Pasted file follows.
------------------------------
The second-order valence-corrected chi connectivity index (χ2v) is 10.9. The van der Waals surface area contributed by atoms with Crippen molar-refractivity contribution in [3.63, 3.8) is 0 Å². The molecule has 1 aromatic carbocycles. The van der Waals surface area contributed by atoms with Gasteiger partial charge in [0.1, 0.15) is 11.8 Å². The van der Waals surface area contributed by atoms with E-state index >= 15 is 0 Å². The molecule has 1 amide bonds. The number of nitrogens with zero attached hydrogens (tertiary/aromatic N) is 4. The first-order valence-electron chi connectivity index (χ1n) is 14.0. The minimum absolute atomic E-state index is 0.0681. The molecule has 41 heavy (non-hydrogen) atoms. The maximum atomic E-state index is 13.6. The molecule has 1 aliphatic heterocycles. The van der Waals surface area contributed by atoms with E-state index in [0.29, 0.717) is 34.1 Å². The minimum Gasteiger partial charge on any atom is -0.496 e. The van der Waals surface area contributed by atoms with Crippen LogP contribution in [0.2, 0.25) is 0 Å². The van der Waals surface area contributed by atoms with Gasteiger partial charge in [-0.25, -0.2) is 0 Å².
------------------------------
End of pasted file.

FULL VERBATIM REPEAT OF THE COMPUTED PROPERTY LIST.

The second-order valence-corrected chi connectivity index (χ2v) is 10.9. The van der Waals surface area contributed by atoms with Crippen molar-refractivity contribution in [3.63, 3.8) is 0 Å². The molecule has 1 aromatic carbocycles. The van der Waals surface area contributed by atoms with Gasteiger partial charge in [0.1, 0.15) is 11.8 Å². The van der Waals surface area contributed by atoms with E-state index >= 15 is 0 Å². The molecule has 1 amide bonds. The number of nitrogens with zero attached hydrogens (tertiary/aromatic N) is 4. The first-order valence-electron chi connectivity index (χ1n) is 14.0. The minimum absolute atomic E-state index is 0.0681. The molecule has 41 heavy (non-hydrogen) atoms. The maximum atomic E-state index is 13.6. The molecule has 1 aliphatic heterocycles. The van der Waals surface area contributed by atoms with E-state index in [0.29, 0.717) is 34.1 Å². The minimum Gasteiger partial charge on any atom is -0.496 e. The van der Waals surface area contributed by atoms with Crippen LogP contribution in [0.2, 0.25) is 0 Å². The van der Waals surface area contributed by atoms with Gasteiger partial charge in [-0.25, -0.2) is 0 Å².